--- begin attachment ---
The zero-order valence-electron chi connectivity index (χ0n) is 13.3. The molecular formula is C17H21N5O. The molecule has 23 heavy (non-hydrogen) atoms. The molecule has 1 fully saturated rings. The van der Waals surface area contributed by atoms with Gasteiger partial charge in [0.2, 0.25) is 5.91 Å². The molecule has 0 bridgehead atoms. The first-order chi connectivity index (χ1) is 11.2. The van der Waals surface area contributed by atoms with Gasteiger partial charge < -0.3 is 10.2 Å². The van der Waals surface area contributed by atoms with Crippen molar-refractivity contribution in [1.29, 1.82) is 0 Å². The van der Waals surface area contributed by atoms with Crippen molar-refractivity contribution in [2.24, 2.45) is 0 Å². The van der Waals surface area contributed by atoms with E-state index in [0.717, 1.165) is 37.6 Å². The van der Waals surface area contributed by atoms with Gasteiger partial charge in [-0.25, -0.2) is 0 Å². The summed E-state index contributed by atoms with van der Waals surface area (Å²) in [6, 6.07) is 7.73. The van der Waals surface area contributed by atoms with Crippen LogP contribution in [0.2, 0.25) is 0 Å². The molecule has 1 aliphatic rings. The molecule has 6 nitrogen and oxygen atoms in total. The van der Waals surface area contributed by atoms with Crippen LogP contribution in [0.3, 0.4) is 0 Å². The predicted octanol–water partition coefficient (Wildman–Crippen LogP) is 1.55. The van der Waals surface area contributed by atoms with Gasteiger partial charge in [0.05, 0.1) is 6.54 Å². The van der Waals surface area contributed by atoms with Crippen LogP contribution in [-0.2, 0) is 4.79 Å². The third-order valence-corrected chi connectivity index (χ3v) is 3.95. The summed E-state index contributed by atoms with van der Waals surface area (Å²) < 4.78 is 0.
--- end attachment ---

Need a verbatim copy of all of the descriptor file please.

The zero-order valence-electron chi connectivity index (χ0n) is 13.3. The molecular formula is C17H21N5O. The molecule has 23 heavy (non-hydrogen) atoms. The molecule has 1 fully saturated rings. The van der Waals surface area contributed by atoms with Gasteiger partial charge in [0.2, 0.25) is 5.91 Å². The molecule has 0 bridgehead atoms. The first-order chi connectivity index (χ1) is 11.2. The van der Waals surface area contributed by atoms with Gasteiger partial charge < -0.3 is 10.2 Å². The van der Waals surface area contributed by atoms with Crippen molar-refractivity contribution in [1.29, 1.82) is 0 Å². The van der Waals surface area contributed by atoms with Crippen molar-refractivity contribution in [2.24, 2.45) is 0 Å². The van der Waals surface area contributed by atoms with E-state index in [0.717, 1.165) is 37.6 Å². The van der Waals surface area contributed by atoms with Gasteiger partial charge in [-0.25, -0.2) is 0 Å². The summed E-state index contributed by atoms with van der Waals surface area (Å²) in [6, 6.07) is 7.73. The van der Waals surface area contributed by atoms with Crippen LogP contribution in [0.2, 0.25) is 0 Å². The molecule has 1 aliphatic rings. The molecule has 6 nitrogen and oxygen atoms in total. The van der Waals surface area contributed by atoms with Crippen LogP contribution in [0.3, 0.4) is 0 Å². The predicted octanol–water partition coefficient (Wildman–Crippen LogP) is 1.55. The van der Waals surface area contributed by atoms with Gasteiger partial charge in [0.05, 0.1) is 6.54 Å². The van der Waals surface area contributed by atoms with Crippen LogP contribution in [-0.2, 0) is 4.79 Å². The third-order valence-corrected chi connectivity index (χ3v) is 3.95. The summed E-state index contributed by atoms with van der Waals surface area (Å²) < 4.78 is 0.